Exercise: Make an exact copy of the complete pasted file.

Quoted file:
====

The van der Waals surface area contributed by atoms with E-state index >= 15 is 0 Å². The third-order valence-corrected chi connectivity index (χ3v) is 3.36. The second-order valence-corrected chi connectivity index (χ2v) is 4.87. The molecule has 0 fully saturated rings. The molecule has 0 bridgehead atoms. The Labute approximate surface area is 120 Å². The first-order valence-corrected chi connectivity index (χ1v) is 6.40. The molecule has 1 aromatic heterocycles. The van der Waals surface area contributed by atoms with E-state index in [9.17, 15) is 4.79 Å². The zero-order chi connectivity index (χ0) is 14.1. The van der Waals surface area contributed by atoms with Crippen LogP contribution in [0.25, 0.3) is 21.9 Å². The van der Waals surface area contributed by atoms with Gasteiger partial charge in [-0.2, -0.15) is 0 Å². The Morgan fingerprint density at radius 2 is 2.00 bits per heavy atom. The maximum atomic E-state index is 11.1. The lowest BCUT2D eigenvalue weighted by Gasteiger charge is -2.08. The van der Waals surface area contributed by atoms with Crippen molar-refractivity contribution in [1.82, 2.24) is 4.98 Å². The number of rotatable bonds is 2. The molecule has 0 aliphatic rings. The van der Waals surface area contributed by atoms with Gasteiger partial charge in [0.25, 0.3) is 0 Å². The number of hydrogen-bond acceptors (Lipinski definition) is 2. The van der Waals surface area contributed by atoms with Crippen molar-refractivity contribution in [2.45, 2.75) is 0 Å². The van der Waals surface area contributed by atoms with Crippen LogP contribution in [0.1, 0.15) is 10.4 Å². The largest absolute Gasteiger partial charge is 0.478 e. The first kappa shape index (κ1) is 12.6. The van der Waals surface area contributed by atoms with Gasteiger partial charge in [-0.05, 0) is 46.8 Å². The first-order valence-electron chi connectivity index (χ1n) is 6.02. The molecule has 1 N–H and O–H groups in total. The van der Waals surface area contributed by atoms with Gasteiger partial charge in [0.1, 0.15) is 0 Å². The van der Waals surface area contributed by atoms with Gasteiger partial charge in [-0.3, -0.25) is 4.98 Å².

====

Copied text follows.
The van der Waals surface area contributed by atoms with E-state index >= 15 is 0 Å². The third-order valence-corrected chi connectivity index (χ3v) is 3.36. The second-order valence-corrected chi connectivity index (χ2v) is 4.87. The molecule has 0 fully saturated rings. The molecule has 0 bridgehead atoms. The Labute approximate surface area is 120 Å². The first-order valence-corrected chi connectivity index (χ1v) is 6.40. The molecule has 1 aromatic heterocycles. The van der Waals surface area contributed by atoms with E-state index in [9.17, 15) is 4.79 Å². The zero-order chi connectivity index (χ0) is 14.1. The van der Waals surface area contributed by atoms with Crippen LogP contribution in [0.25, 0.3) is 21.9 Å². The van der Waals surface area contributed by atoms with Gasteiger partial charge in [-0.2, -0.15) is 0 Å². The Morgan fingerprint density at radius 2 is 2.00 bits per heavy atom. The maximum atomic E-state index is 11.1. The lowest BCUT2D eigenvalue weighted by Gasteiger charge is -2.08. The van der Waals surface area contributed by atoms with Crippen molar-refractivity contribution in [1.82, 2.24) is 4.98 Å². The number of rotatable bonds is 2. The molecule has 0 aliphatic rings. The van der Waals surface area contributed by atoms with Gasteiger partial charge in [0.25, 0.3) is 0 Å². The number of hydrogen-bond acceptors (Lipinski definition) is 2. The van der Waals surface area contributed by atoms with Crippen molar-refractivity contribution in [2.45, 2.75) is 0 Å². The van der Waals surface area contributed by atoms with Crippen LogP contribution in [0.1, 0.15) is 10.4 Å². The largest absolute Gasteiger partial charge is 0.478 e. The first kappa shape index (κ1) is 12.6. The van der Waals surface area contributed by atoms with Gasteiger partial charge in [-0.05, 0) is 46.8 Å². The first-order valence-electron chi connectivity index (χ1n) is 6.02. The molecule has 1 N–H and O–H groups in total. The van der Waals surface area contributed by atoms with Gasteiger partial charge in [0.1, 0.15) is 0 Å². The van der Waals surface area contributed by atoms with Gasteiger partial charge in [-0.3, -0.25) is 4.98 Å².